Unless your name is Salvor Frakking Hardin.

    Hardin is right, bitches, because he is hard. Can’t administrate? Gonna sideline him out of the important decisions? He’ll just buy a newspaper, bide his time, then throw you out of office and establish a real government. While the former rulers of Terminus were weeping about the hopelessness of it, he took action. First order of business – cutting the tumours from the previous government.

    Which included nearly everyone.

    And yet, the government he was now in control of was still a democracy. Because he is altruistic, too.

    And those were just a bunch of pissy scientists. When a massive war machine loomed above him and an angry populace below, what did he do? Went straight into the belly of the beast, turned off their civilisation, and mocked the corpse of the despot who decided he’d risk taking his own laser to the face than endure Hardin’s disapproving, victorious expression one second longer.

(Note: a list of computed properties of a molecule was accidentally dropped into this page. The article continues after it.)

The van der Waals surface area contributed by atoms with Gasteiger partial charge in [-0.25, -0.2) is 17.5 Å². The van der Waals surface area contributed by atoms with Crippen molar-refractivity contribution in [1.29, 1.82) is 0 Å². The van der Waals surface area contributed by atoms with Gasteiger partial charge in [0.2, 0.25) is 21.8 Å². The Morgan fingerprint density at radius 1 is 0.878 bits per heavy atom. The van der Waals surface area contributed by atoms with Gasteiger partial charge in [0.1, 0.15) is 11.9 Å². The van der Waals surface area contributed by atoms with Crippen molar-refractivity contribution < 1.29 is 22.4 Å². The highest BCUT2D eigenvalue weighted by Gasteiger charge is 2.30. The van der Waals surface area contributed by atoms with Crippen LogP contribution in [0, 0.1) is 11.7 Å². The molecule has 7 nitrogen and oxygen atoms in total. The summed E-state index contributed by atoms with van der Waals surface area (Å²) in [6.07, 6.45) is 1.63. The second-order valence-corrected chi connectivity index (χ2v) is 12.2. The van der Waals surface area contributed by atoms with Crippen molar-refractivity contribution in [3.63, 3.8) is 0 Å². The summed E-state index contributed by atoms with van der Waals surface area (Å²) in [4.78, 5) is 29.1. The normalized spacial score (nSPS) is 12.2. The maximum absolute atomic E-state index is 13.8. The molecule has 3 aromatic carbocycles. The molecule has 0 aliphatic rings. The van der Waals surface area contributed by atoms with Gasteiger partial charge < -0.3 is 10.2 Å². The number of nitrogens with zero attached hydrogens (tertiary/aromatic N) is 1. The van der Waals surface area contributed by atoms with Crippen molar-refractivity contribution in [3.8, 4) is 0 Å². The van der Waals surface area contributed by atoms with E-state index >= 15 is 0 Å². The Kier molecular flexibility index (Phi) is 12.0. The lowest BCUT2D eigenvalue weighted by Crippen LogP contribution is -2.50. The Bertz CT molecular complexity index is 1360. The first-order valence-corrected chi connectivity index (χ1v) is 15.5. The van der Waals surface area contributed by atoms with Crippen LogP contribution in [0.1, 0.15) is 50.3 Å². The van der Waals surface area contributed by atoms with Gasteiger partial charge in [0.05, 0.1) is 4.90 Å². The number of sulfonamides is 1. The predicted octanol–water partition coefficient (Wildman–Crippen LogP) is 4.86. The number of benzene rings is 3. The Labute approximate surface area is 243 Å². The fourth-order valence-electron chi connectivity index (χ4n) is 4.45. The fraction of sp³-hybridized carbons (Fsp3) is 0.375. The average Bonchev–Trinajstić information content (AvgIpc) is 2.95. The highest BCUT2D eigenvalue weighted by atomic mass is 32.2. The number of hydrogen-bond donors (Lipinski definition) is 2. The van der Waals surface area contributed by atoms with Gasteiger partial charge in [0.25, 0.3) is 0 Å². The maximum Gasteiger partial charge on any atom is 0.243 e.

When I say “mocked” I mean it. He didn’t kick, prod or incinerate. He merely ridiculed its former and not so successful life strategy. Because Salvor is not a man of action. He doesn’t need to be. With words alone, he brought down governments. Five governments over the course of his career, in fact. Even the Doctor needs to sonic something occasionally.

    The Ability to Predict the Future… with Science!

    Not stupid, Ben Affleck space time warping balony, either. With mathematics. That’s right, Asimov applied the concept of ideal gases – where the actions of an individual molecule are unpredictable but the gas as a whole is deterministic – and applied it to people. Well, within fiction, at least. But that’s not the point. Think about it long enough, and you’ll be convinced that not only is psychohistory is real, but you can do it.

    I’m serious. For years throughout high school and university, I felt as though history was marching to the beat of a drum, and that I could sometimes catch a glimmer of the drummer. Optimistic, given my lack of mathematical ability, but it felt great anyway. Mathematics was subtly shaping everything, and if you could just tap into it you’d be like a god.